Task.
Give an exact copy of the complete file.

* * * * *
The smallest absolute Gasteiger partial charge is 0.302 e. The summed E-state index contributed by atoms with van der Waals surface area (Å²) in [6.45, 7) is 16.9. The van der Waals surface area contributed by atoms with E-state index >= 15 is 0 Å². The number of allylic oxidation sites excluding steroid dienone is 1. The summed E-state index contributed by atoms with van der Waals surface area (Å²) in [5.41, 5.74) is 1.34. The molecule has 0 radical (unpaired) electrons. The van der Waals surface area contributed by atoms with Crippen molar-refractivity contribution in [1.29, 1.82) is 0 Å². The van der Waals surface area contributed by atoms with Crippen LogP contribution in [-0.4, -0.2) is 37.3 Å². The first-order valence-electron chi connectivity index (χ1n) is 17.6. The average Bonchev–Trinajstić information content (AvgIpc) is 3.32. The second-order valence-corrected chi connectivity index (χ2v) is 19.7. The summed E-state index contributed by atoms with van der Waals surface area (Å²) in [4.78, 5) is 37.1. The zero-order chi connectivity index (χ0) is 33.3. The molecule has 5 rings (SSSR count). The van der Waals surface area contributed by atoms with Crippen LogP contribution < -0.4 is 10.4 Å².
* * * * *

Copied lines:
The smallest absolute Gasteiger partial charge is 0.302 e. The summed E-state index contributed by atoms with van der Waals surface area (Å²) in [6.45, 7) is 16.9. The van der Waals surface area contributed by atoms with E-state index >= 15 is 0 Å². The number of allylic oxidation sites excluding steroid dienone is 1. The summed E-state index contributed by atoms with van der Waals surface area (Å²) in [5.41, 5.74) is 1.34. The molecule has 0 radical (unpaired) electrons. The van der Waals surface area contributed by atoms with Crippen molar-refractivity contribution in [1.29, 1.82) is 0 Å². The van der Waals surface area contributed by atoms with Crippen LogP contribution in [-0.4, -0.2) is 37.3 Å². The first-order valence-electron chi connectivity index (χ1n) is 17.6. The average Bonchev–Trinajstić information content (AvgIpc) is 3.32. The second-order valence-corrected chi connectivity index (χ2v) is 19.7. The summed E-state index contributed by atoms with van der Waals surface area (Å²) in [4.78, 5) is 37.1. The zero-order chi connectivity index (χ0) is 33.3. The molecule has 5 rings (SSSR count). The van der Waals surface area contributed by atoms with Crippen LogP contribution < -0.4 is 10.4 Å².